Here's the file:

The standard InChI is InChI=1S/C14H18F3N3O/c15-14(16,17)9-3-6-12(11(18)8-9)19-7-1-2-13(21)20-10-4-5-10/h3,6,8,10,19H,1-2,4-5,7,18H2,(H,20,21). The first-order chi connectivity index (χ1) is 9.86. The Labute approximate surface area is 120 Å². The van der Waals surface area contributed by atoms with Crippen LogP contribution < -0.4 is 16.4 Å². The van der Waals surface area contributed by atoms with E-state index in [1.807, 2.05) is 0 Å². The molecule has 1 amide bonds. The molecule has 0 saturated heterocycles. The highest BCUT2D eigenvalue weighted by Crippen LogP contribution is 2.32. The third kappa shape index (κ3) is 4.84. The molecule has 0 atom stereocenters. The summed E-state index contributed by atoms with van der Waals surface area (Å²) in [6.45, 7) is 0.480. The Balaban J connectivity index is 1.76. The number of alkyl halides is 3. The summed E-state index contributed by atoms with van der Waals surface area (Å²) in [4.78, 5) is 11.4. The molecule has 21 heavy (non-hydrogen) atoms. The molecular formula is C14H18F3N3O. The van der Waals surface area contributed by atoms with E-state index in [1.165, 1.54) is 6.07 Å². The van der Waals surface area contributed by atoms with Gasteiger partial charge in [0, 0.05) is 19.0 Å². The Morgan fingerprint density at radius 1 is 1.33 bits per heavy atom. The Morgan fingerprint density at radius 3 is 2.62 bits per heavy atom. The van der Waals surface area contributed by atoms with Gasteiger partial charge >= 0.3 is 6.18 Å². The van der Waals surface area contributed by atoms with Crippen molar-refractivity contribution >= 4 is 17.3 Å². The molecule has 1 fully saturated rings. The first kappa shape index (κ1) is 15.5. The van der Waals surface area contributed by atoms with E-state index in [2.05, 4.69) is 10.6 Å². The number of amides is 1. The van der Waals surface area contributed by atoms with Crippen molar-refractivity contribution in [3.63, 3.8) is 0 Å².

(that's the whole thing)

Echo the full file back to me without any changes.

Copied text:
The standard InChI is InChI=1S/C14H18F3N3O/c15-14(16,17)9-3-6-12(11(18)8-9)19-7-1-2-13(21)20-10-4-5-10/h3,6,8,10,19H,1-2,4-5,7,18H2,(H,20,21). The first-order chi connectivity index (χ1) is 9.86. The Labute approximate surface area is 120 Å². The van der Waals surface area contributed by atoms with Crippen LogP contribution < -0.4 is 16.4 Å². The van der Waals surface area contributed by atoms with E-state index in [1.807, 2.05) is 0 Å². The molecule has 1 amide bonds. The molecule has 0 saturated heterocycles. The highest BCUT2D eigenvalue weighted by Crippen LogP contribution is 2.32. The third kappa shape index (κ3) is 4.84. The molecule has 0 atom stereocenters. The summed E-state index contributed by atoms with van der Waals surface area (Å²) in [6.45, 7) is 0.480. The Balaban J connectivity index is 1.76. The number of alkyl halides is 3. The summed E-state index contributed by atoms with van der Waals surface area (Å²) in [4.78, 5) is 11.4. The molecule has 21 heavy (non-hydrogen) atoms. The molecular formula is C14H18F3N3O. The van der Waals surface area contributed by atoms with E-state index in [1.165, 1.54) is 6.07 Å². The van der Waals surface area contributed by atoms with Gasteiger partial charge in [0, 0.05) is 19.0 Å². The Morgan fingerprint density at radius 1 is 1.33 bits per heavy atom. The Morgan fingerprint density at radius 3 is 2.62 bits per heavy atom. The van der Waals surface area contributed by atoms with Gasteiger partial charge >= 0.3 is 6.18 Å². The van der Waals surface area contributed by atoms with Crippen molar-refractivity contribution >= 4 is 17.3 Å². The molecule has 1 fully saturated rings. The first kappa shape index (κ1) is 15.5. The van der Waals surface area contributed by atoms with E-state index in [2.05, 4.69) is 10.6 Å². The number of amides is 1. The van der Waals surface area contributed by atoms with Crippen molar-refractivity contribution in [3.63, 3.8) is 0 Å².